As a part of my continuing quest to learn and advance further into internet marketing, I’ve started doing a little bit of work in pay per click (PPC) advertising.

Last time I wrote about the key PPC metrics, what each of them mean and how knowing them is vital to understanding the successfulness of your campaign. Since then I’ve done a bit more work in PPC and progressed on to writing a few new adverts myself.

I’ve found that it might look easy at first, but a lot of thought goes into each advert.

Firstly, PPC ads must follow certain guidelines when being written. In Google AdWords the text on each of the lines of an advert has a character limit, for instance. Titles are limited to 25 characters, whereas the two description lines and display URL are limited to 35 characters.

There are limitations on what you can actually write too. Your ad must make sense and have proper grammar, plus you’re only allowed one exclamation mark and it must not be in the title. Trademarks aren’t allowed in the ad text either and words like “best” can’t be used without proof on your website to back it up.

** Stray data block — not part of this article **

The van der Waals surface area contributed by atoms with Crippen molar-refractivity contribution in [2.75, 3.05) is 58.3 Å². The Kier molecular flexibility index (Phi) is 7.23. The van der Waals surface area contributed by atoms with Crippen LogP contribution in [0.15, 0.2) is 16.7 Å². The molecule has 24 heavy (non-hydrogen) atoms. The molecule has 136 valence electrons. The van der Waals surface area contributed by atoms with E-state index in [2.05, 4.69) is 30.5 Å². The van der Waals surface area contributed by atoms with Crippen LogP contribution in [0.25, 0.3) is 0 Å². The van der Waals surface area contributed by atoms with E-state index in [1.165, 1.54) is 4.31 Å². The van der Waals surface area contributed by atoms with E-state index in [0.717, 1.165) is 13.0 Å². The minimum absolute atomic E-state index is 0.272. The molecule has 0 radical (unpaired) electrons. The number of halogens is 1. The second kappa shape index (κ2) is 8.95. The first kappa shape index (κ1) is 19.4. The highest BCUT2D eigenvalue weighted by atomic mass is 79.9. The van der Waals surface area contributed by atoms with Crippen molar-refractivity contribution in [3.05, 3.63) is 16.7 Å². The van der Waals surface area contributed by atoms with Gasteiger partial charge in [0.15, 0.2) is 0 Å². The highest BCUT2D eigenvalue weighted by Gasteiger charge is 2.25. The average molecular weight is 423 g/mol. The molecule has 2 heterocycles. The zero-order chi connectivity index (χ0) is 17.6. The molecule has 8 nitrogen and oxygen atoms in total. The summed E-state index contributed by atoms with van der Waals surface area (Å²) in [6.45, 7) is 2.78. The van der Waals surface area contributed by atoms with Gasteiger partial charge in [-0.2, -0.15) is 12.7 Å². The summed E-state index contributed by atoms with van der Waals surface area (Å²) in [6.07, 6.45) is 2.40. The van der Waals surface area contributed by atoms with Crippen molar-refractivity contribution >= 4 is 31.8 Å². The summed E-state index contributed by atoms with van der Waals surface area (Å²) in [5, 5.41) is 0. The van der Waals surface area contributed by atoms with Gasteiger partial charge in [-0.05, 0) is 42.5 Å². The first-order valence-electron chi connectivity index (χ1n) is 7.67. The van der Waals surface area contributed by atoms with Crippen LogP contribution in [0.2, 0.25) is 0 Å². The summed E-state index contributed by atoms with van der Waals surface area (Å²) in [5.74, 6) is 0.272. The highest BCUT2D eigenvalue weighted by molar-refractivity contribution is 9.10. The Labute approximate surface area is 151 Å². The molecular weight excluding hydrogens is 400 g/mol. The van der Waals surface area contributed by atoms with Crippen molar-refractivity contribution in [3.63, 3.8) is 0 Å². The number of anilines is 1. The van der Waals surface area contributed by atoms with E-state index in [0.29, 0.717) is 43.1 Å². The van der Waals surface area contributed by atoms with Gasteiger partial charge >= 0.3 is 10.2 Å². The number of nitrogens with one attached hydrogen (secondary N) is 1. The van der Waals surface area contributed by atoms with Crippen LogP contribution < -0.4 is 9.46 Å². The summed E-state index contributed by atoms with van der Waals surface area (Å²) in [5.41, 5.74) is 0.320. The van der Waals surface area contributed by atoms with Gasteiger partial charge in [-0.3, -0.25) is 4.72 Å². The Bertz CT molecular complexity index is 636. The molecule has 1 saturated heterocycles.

Mr B looking over the adwords PPC ad.

And that’s not all. These are only a few of the criteria you must follow, and you must also remember you’re trying to advertise something too!

An advert containing a clear, readable message with a reason for people to click on it works the best. This is a call to action, like a sales pitch. This message could read something like “Call today for a free quote” – people are more likely to do something if you tell them to do it. The word “free” would make it more attractive to them too.

Keeping the ad text relevant to the keyword and what people might be searching for will help them relate to it and they’ll figure it’s suitable for them as well.

And the best bit about PPC ads is that you can run two or more similar ads next to each other and see which one generates the most clicks. From there, you can keep making changes and improving.

There are a lot of other bits behind PPC ads, such as keywords, negative keywords and ad groups; but this covers the basics in writing an advert.

Katie has written more on the subject of writing ads in this post, so check that out for more information too.